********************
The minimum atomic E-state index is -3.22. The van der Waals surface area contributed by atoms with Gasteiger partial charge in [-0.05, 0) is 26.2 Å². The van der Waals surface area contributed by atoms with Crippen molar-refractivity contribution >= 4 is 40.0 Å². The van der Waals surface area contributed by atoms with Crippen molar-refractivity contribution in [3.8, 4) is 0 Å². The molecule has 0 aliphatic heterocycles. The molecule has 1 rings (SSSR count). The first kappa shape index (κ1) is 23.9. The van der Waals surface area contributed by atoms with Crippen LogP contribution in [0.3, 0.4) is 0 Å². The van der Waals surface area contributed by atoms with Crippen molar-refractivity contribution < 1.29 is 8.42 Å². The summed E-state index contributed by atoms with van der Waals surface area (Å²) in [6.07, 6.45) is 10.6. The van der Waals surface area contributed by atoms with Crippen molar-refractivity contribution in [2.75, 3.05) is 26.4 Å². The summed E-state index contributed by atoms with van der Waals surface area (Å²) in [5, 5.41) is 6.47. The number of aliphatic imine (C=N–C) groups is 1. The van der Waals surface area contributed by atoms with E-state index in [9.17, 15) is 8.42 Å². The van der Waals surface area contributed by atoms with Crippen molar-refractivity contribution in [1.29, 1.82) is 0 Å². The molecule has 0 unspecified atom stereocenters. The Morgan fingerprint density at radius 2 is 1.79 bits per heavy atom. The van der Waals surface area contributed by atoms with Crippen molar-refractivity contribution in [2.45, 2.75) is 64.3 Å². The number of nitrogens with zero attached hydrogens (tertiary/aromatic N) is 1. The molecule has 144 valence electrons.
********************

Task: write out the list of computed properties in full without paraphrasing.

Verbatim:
The minimum atomic E-state index is -3.22. The van der Waals surface area contributed by atoms with Gasteiger partial charge in [-0.05, 0) is 26.2 Å². The van der Waals surface area contributed by atoms with Crippen molar-refractivity contribution >= 4 is 40.0 Å². The van der Waals surface area contributed by atoms with Crippen molar-refractivity contribution in [3.8, 4) is 0 Å². The molecule has 0 aliphatic heterocycles. The molecule has 1 rings (SSSR count). The first kappa shape index (κ1) is 23.9. The van der Waals surface area contributed by atoms with Crippen LogP contribution in [0.3, 0.4) is 0 Å². The van der Waals surface area contributed by atoms with Crippen molar-refractivity contribution < 1.29 is 8.42 Å². The summed E-state index contributed by atoms with van der Waals surface area (Å²) in [6.07, 6.45) is 10.6. The van der Waals surface area contributed by atoms with Crippen molar-refractivity contribution in [2.75, 3.05) is 26.4 Å². The summed E-state index contributed by atoms with van der Waals surface area (Å²) in [5, 5.41) is 6.47. The number of aliphatic imine (C=N–C) groups is 1. The van der Waals surface area contributed by atoms with E-state index in [9.17, 15) is 8.42 Å². The van der Waals surface area contributed by atoms with Crippen molar-refractivity contribution in [1.29, 1.82) is 0 Å². The molecule has 0 unspecified atom stereocenters. The Morgan fingerprint density at radius 2 is 1.79 bits per heavy atom. The van der Waals surface area contributed by atoms with Crippen molar-refractivity contribution in [2.45, 2.75) is 64.3 Å². The number of nitrogens with zero attached hydrogens (tertiary/aromatic N) is 1. The molecule has 144 valence electrons.